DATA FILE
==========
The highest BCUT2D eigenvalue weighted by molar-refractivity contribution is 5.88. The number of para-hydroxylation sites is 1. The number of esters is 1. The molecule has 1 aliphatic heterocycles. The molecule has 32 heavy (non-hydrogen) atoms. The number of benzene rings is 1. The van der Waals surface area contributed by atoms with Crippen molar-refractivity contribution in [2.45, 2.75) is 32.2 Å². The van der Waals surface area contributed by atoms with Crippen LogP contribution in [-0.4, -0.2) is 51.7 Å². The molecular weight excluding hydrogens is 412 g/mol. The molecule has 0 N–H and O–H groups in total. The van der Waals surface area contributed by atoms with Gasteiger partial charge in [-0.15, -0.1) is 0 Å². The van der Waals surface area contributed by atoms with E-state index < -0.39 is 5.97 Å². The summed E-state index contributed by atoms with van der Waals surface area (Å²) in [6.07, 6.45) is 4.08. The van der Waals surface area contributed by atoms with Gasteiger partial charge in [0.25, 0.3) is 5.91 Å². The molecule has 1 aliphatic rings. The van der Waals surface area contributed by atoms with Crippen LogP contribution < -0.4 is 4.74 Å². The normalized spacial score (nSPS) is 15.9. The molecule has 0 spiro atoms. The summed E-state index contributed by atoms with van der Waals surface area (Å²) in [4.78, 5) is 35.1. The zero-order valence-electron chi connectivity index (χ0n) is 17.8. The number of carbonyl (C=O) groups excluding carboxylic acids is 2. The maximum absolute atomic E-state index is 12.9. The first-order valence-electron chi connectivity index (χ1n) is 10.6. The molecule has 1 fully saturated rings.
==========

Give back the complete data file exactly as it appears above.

The highest BCUT2D eigenvalue weighted by molar-refractivity contribution is 5.88. The number of para-hydroxylation sites is 1. The number of esters is 1. The molecule has 1 aliphatic heterocycles. The molecule has 32 heavy (non-hydrogen) atoms. The number of benzene rings is 1. The van der Waals surface area contributed by atoms with Crippen molar-refractivity contribution in [2.45, 2.75) is 32.2 Å². The van der Waals surface area contributed by atoms with Crippen LogP contribution in [-0.4, -0.2) is 51.7 Å². The molecular weight excluding hydrogens is 412 g/mol. The molecule has 0 N–H and O–H groups in total. The van der Waals surface area contributed by atoms with Gasteiger partial charge in [-0.15, -0.1) is 0 Å². The van der Waals surface area contributed by atoms with E-state index < -0.39 is 5.97 Å². The summed E-state index contributed by atoms with van der Waals surface area (Å²) in [6.07, 6.45) is 4.08. The van der Waals surface area contributed by atoms with Gasteiger partial charge in [0.25, 0.3) is 5.91 Å². The molecule has 1 aliphatic rings. The van der Waals surface area contributed by atoms with Crippen LogP contribution < -0.4 is 4.74 Å². The normalized spacial score (nSPS) is 15.9. The molecule has 0 spiro atoms. The summed E-state index contributed by atoms with van der Waals surface area (Å²) in [4.78, 5) is 35.1. The zero-order valence-electron chi connectivity index (χ0n) is 17.8. The number of carbonyl (C=O) groups excluding carboxylic acids is 2. The maximum absolute atomic E-state index is 12.9. The first-order valence-electron chi connectivity index (χ1n) is 10.6. The molecule has 1 fully saturated rings.